The jutting finger
What’s a jutting finger?
Also known as spring finger or stenosing tenosynovitis, this is an irritation of the flexor tendon sheaths of the fingers, of variable origin. The flexor tendons pass along the finger in a channel reinforced by rings called pulleys. To facilitate their sliding in the canal, they are surrounded by a synovial sheath. This sheath can thicken spontaneously, for example in diabetic patients, or through irritation against the thickened walls of the pulley in the palm of the hand.
The nodule in the sheath makes sliding more difficult. If the nodule is too large, it will have difficulty passing over the pulley, causing the finger to lock in flexion. The patient’s efforts to extend the finger may cause a jerk as the nodule passes abruptly through the hen. The thumb and ring finger are the most frequently incriminated fingers.
Initially, morning pain or stiffness may appear on mobilization of the affected finger, then the symptoms disappear with the restarting movements. They become permanent as the conflict intensifies. This is followed by intermittent blockages with characteristic jumps. Eventually, as symptoms progress, the finger may become stuck, requiring the use of the other hand to release it.
What tests are required?
In most cases, the doctor’s description of the complaints and examination of the hand are sufficiently typical to dispense with further investigations. In case of doubt, an ultrasound scan can be used to visualize the flexor tendons and confirm the thickening of their structure. It’s a painless examination lasting about fifteen minutes.
What are the treatment options?
In the early stages, cortisone is usually infiltrated into the flexor tendon sheaths of the fingers. This procedure can be performed during the consultation. The aim is to reduce thickening of the tendon sheaths, and can sometimes resolve the problem once and for all. It can take several weeks for the effect to take hold. Note that cortisone infiltration only has a localized effect, not a generalized one as when taken in tablet form. Sometimes, after infiltration, the pain at the injection site may be stronger for two or three days.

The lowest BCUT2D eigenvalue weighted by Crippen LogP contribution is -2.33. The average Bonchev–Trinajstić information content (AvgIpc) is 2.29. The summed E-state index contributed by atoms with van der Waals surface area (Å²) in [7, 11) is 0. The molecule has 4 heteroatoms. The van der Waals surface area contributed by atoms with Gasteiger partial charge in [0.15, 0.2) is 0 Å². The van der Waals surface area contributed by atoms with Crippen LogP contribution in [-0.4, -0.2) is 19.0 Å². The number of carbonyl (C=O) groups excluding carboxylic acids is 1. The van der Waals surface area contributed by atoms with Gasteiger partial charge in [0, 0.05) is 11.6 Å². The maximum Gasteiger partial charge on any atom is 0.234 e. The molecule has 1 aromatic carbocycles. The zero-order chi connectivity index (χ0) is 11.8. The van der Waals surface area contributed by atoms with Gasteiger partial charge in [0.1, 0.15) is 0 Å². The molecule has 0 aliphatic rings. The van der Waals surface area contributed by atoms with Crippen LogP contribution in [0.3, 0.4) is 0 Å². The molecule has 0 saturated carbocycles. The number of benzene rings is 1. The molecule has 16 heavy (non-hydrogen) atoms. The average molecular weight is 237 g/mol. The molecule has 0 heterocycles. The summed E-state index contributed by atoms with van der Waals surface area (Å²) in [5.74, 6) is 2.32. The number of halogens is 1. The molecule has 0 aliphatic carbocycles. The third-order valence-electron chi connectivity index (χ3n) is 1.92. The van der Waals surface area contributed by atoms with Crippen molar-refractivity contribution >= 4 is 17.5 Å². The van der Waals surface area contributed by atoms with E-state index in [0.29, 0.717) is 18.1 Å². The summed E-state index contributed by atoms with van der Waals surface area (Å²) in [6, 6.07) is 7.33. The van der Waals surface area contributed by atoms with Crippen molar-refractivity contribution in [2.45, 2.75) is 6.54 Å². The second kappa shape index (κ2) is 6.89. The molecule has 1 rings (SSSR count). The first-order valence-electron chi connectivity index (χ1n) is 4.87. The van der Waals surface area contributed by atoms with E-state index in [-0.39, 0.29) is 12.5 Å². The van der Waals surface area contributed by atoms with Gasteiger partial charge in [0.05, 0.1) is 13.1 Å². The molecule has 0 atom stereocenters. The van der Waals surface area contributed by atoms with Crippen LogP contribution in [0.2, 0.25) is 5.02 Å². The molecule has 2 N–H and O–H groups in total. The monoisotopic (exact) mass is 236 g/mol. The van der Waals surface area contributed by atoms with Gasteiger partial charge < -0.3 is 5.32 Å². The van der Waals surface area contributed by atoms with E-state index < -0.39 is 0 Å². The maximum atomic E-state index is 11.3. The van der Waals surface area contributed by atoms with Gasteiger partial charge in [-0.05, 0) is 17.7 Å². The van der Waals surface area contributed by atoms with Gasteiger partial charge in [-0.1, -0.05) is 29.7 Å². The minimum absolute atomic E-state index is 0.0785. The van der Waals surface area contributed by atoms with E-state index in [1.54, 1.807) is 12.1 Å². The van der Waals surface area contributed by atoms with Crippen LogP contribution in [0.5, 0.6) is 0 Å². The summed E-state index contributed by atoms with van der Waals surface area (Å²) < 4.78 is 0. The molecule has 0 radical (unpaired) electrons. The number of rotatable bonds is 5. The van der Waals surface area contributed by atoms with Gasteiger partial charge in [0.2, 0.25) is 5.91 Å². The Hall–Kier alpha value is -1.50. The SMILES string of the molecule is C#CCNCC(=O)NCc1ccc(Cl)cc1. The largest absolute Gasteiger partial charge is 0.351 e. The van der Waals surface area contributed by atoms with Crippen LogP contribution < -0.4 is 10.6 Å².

If symptoms persist or recur, surgery may be required. The aim is to eliminate the conflict between the flexor tendons and the first pulley of the digital canal by opening the latter. This completely eliminates pain and blockages, without affecting finger function.
The operation takes place on an outpatient basis, usually under local anaesthetic, and lasts just a few minutes. After the operation, a simple padded dressing is applied, leaving the fingers to move as normally as possible. Light activities such as writing or eating are not a problem, but clamping and lifting should be avoided for about a month. The same applies to sports involving the operated hand.
The protrusion disappears immediately after surgery, whereas the mobility limitation, if present before surgery, may take several weeks to disappear. The scar may remain painful to the touch for several weeks, and we recommend massaging it with a moisturizing cream every day. The length of time off work depends on the profession. It usually lasts between two and four weeks. Occupational or physiotherapy is generally not necessary, unless the finger remains stiff.
What are the possible complications?
- Non-surgical treatment
Infiltration can sometimes be complicated by a local infection. In some cases, skin discoloration may occur at the injection site.
- Surgical treatment
Common to all surgeries
Infection of the wound may occur, but is usually cured by local care and the prescription of antibiotics. Surgical drainage is rare.
Hematoma corresponds to an accumulation of blood under the skin. It’s not a problem if it’s small, but if it’s larger, surgical evacuation may be necessary.
Healing problems (delayed healing, thick scars) occur more frequently in patients who smoke.
Inadvertent injury to an artery, nerve, ligament or tendon is always possible, although rare. These structures can be repaired, but recovery may be prolonged or even incomplete.
Chronic regional pain syndrome is a disproportionate inflammatory reaction of the body following surgery. It causes pain, swelling and stiffness, requiring treatment that can last several months.
Complications specific to protruding fingers
Incomplete tendon release is rare. Symptoms persist and require further surgery.
Recurrence is rare, and more often seen in patients with diabetes. Further surgery is then indicated.
Limited finger mobility may persist, especially if the disease is at an advanced stage.